Network Working Group                                         C. Bormann
Internet-Draft                                    Universität Bremen TZI
Intended status: Informational                          26 December 2021
Expires: 29 June 2022


   A feature freezer for the Concise Data Definition Language (CDDL)
                   draft-bormann-cbor-cddl-freezer-09

Abstract

   In defining the Concise Data Definition Language (CDDL), some
   features have turned up that would be nice to have.  In the interest
   of completing this specification in a timely manner, the present
   document was started to collect nice-to-have features that did not
   make it into the first RFC for CDDL, RFC 8610, or the specifications
   exercising its extension points, such as RFC 9165.

   It is now time to discuss thawing some of the concepts discussed
   here.  A number of additional proposals have been added.

Status of This Memo

   This Internet-Draft is submitted in full conformance with the
   provisions of BCP 78 and BCP 79.

   Internet-Drafts are working documents of the Internet Engineering
   Task Force (IETF).  Note that other groups may also distribute
   working documents as Internet-Drafts.  The list of current Internet-
   Drafts is at https://datatracker.ietf.org/drafts/current/.

   Internet-Drafts are draft documents valid for a maximum of six months
   and may be updated, replaced, or obsoleted by other documents at any
   time.  It is inappropriate to use Internet-Drafts as reference
   material or to cite them other than as "work in progress."

   This Internet-Draft will expire on 29 June 2022.

Copyright Notice

   Copyright (c) 2021 IETF Trust and the persons identified as the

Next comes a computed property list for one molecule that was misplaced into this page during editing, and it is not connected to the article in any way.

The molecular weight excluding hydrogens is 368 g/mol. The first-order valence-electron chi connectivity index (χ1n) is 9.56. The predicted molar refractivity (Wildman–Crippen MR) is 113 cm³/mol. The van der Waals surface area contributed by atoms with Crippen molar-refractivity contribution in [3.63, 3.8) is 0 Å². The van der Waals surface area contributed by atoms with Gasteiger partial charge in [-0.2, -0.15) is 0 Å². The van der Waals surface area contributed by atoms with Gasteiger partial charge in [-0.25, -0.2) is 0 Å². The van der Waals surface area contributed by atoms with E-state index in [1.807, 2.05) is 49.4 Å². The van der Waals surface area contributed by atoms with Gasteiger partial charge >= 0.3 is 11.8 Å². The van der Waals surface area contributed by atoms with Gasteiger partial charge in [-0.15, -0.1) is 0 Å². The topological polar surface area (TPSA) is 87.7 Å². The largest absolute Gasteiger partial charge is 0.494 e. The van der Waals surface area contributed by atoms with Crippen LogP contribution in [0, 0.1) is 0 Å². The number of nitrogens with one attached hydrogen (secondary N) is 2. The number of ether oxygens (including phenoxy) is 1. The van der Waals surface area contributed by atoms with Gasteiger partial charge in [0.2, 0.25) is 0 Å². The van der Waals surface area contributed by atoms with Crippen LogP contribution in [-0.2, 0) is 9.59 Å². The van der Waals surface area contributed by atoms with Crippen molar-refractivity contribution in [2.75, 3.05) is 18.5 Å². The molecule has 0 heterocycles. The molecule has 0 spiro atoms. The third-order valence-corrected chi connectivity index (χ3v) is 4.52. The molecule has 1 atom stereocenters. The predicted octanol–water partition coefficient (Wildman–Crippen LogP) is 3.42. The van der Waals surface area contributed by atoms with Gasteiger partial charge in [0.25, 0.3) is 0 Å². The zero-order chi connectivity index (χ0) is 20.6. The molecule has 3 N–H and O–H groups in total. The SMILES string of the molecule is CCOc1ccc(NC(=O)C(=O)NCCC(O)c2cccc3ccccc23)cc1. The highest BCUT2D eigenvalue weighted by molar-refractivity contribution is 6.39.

document authors.  All rights reserved.

   This document is subject to BCP 78 and the IETF Trust's Legal
   Provisions Relating to IETF Documents (https://trustee.ietf.org/
   license-info) in effect on the date of publication of this document.
   Please review these documents carefully, as they describe your rights
   and restrictions with respect to this document.  Code Components



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   extracted from this document must include Revised BSD License text as
   described in Section 4.e of the Trust Legal Provisions and are
   provided without warranty as described in the Revised BSD License.

Table of Contents

   1.  Introduction  . . . . . . . . . . . . . . . . . . . . . . . .   2
   2.  Base language features  . . . . . . . . . . . . . . . . . . .   3
     2.1.  Cuts  . . . . . . . . . . . . . . . . . . . . . . . . . .   3
   3.  Literal syntax  . . . . . . . . . . . . . . . . . . . . . . .   3
     3.1.  Tag-oriented Literals . . . . . . . . . . . . . . . . . .   3
     3.2.  Regular Expression Literals . . . . . . . . . . . . . . .   4
     3.3.  Clarifications  . . . . . . . . . . . . . . . . . . . . .   4
       3.3.1.  Err6527 . . . . . . . . . . . . . . . . . . . . . . .   4
       3.3.2.  Err6543 . . . . . . . . . . . . . . . . . . . . . . .   5
   4.  Controls  . . . . . . . . . . . . . . . . . . . . . . . . . .   6
     4.1.  Control operator .pcre  . . . . . . . . . . . . . . . . .   6